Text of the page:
I was a member of the Closter Village Judo Club (Closter, NJ). The tournament was at the Westwood Judo Club in Westwood, NJ. It was on the second floor of a building that was above a Ford dealership.

There were one or two other dojos at the tournament.

Mr. Raniere came from another dojo (I do not remember which one). There were usually two divisions for an age group at that time, lightweight and heavyweight. We were in the heavyweight group.

In the end, we competed in a semifinals match. We fought to a tie and went to overtime. I remember that I had thought I had lost but the judges and referee awarded me the victory.

So Keith Raniere was not a judo champion or even expert. At the time of the tournament, we were both yellow or orange belts (white, yellow, orange, green, blue, purple, brown, black is the ordering of belts).

I continued on and off with judo into my early twenties and reached the rank of brown belt. I do not remember seeing Mr. Raniere at subsequent tournaments. I do not know if he progressed past orange belt but he was hardly an expert or champion.

***

Thanks Bradley for giving us the plain unvarnished truth, but frankly another of our illusions have been shattered about our Vanguard. Next we’ll learn he is not really the smartest man in the world.

 

 


About the author

Frank Parlato

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  • I’m impressed that the judo story had even a slight basis in reality. Also that KR “fought” to a tie in round one!

  • Maybe Keith’s insecurity about never progressed in judo is the reason he created the sash system in NXIVM. So little boy Keith could finally be the winner, and his pathetic white belt could become the exclusive white sash.

    • All these bullshit claims by Raniere were out there for years. The retards of NXIVM used them to recruit others. Not only did they probably not bother to check the truth, especially when he displayed zero talent in any of his claims, but even when stuff came out, they still jerked off to him. Raniere AND his retarded followers are dumb.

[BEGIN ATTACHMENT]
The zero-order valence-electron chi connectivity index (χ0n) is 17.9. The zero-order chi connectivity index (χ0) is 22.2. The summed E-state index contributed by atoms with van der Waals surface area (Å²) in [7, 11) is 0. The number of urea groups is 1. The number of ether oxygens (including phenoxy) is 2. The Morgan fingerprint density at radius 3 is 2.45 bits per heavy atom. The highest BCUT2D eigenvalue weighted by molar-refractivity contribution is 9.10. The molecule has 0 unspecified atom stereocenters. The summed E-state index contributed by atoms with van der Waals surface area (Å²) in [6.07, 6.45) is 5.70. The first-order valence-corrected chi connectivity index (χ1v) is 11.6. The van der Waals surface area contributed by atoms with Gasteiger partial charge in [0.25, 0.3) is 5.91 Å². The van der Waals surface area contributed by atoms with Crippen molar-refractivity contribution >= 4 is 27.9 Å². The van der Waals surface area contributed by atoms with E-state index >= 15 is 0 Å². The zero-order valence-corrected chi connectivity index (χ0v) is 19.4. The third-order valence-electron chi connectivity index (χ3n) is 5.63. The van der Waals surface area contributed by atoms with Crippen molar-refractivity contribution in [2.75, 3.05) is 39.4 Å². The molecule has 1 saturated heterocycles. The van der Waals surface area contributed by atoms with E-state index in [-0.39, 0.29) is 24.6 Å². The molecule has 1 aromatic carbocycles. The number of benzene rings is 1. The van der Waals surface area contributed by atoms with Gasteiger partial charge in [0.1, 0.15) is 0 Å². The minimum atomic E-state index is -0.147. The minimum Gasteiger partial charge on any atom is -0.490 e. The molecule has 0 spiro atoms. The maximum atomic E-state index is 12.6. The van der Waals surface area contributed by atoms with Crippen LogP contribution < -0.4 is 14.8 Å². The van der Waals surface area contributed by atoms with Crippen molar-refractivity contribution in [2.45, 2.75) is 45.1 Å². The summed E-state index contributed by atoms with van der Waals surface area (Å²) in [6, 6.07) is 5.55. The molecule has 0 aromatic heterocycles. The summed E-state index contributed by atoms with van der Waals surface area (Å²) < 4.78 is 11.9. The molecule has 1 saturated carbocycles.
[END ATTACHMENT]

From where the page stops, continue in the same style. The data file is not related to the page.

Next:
Frank Parlato Investigates

Frank Parlato Investigates

Frank Parlato is an investigative journalist.

His work has been cited in hundreds of news outlets, like The New York Times, The Daily Mail, VICE News, CBS News, Fox News, New York Post, New York Daily News, Oxygen, Rolling Stone, People Magazine, The Sun, The Times of London, CBS Inside Edition, among many, many others in all five continents.

His work helping take down NXIVM is featured in books like “Captive” by Catherine Oxenberg; “Scarred” by Sarah Edmonson; “The Program” by Toni Natalie, and “NXIVM. La secta que sedujo al poder en México” by Juan Alberto Vasquez.

Parlato has been featured prominently on HBO’s documentary “The Vow” and acted as lead investigator and coordinating producer for Investigation Discovery’s “The Lost Women of NXIVM.”

Parlato will be featured in an upcoming episode of American Greed.

If the whole world stands against you sword in hand, would you still dare to do what you think is right?